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Sudan Tribune

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Rift Valley Fever kills 60 people in Sudan–WHO

November 2, 2007 (GENEVA) — An outbreak of Rift Valley Fever in Sudan has struck at least 125 people, killing 60 of them, the World Health Organisation (WHO) said on Friday.

The United Nations health agency said two weeks ago that it was investigating a deadly outbreak in Sudan suspected to be yellow fever, but laboratory tests have shown it was Rift Valley Fever, WHO spokesman John Rainford said.

“There are 125 human cases and 60 deaths,” he told Reuters.

More investigation was needed into the outbreak, which had erupted in White Nile, Sennar and Jazeera provinces in central and eastern Sudan, including the exact timing of the first cases, Rainford said. “Right now we don’t have a clear picture.”

Rift Valley Fever virus, transmitted by contact with the blood or organs of infected animals, can also be carried by mosquitoes, according to the WHO. Herders, farmers, veterinarians and slaughterhouse workers are deemed at higher risk of infection from the disease, which can devastate livestock.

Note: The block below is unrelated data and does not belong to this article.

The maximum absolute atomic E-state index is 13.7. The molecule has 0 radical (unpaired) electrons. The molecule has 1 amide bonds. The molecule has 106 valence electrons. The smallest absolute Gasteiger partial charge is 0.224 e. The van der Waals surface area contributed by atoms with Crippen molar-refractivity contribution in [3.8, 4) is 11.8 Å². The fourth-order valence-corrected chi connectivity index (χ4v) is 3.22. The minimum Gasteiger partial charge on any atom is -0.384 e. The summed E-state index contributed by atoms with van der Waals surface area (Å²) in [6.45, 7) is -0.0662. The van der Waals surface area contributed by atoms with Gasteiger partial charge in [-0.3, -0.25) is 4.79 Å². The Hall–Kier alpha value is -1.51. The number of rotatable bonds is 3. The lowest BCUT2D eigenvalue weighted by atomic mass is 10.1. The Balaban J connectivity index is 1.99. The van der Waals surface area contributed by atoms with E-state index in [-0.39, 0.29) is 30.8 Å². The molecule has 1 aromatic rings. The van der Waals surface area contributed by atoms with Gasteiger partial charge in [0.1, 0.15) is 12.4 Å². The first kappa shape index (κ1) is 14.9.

While most human cases are relatively mild, a small percentage of patients develop a much more severe haemorrhagic form which can cause them to vomit blood or pass it in their faeces. Bleeding from the nose or gums can also occur.

The nearly 50 percent fatality rate was “very high” compared to the usual expectations for Rift Valley Fever, but it was likely that many more mild cases have not been detected in Sudan, according to Rainford.

“The Sudanese government has been highly cooperative and transparent in sharing information,” Rainford said.

WHO officials were in the area of the outbreak and the U.S. Naval Medical Research Unit NAMRU-3 laboratory in Cairo had helped with the laboratory analysis, he added.